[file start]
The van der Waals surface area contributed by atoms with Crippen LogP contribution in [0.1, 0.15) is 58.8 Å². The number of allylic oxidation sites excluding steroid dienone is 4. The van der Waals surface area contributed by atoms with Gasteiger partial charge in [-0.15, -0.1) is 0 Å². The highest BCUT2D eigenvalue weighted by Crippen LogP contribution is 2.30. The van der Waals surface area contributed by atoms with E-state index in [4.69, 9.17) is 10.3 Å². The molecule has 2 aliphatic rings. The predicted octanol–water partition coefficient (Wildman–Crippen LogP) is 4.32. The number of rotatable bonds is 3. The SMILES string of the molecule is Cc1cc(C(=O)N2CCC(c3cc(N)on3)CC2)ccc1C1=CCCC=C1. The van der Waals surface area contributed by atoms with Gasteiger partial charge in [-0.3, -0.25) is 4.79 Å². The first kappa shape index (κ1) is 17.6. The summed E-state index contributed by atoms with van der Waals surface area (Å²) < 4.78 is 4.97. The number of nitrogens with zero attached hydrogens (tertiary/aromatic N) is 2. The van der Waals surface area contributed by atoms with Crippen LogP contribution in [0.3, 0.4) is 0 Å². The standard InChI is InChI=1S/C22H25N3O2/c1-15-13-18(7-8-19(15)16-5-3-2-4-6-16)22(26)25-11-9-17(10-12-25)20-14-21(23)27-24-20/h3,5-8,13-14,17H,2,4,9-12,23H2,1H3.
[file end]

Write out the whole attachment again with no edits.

The van der Waals surface area contributed by atoms with Crippen LogP contribution in [0.1, 0.15) is 58.8 Å². The number of allylic oxidation sites excluding steroid dienone is 4. The van der Waals surface area contributed by atoms with Gasteiger partial charge in [-0.15, -0.1) is 0 Å². The highest BCUT2D eigenvalue weighted by Crippen LogP contribution is 2.30. The van der Waals surface area contributed by atoms with E-state index in [4.69, 9.17) is 10.3 Å². The molecule has 2 aliphatic rings. The predicted octanol–water partition coefficient (Wildman–Crippen LogP) is 4.32. The number of rotatable bonds is 3. The SMILES string of the molecule is Cc1cc(C(=O)N2CCC(c3cc(N)on3)CC2)ccc1C1=CCCC=C1. The van der Waals surface area contributed by atoms with Gasteiger partial charge in [-0.3, -0.25) is 4.79 Å². The first kappa shape index (κ1) is 17.6. The summed E-state index contributed by atoms with van der Waals surface area (Å²) < 4.78 is 4.97. The number of nitrogens with zero attached hydrogens (tertiary/aromatic N) is 2. The van der Waals surface area contributed by atoms with Crippen LogP contribution in [0.3, 0.4) is 0 Å². The standard InChI is InChI=1S/C22H25N3O2/c1-15-13-18(7-8-19(15)16-5-3-2-4-6-16)22(26)25-11-9-17(10-12-25)20-14-21(23)27-24-20/h3,5-8,13-14,17H,2,4,9-12,23H2,1H3.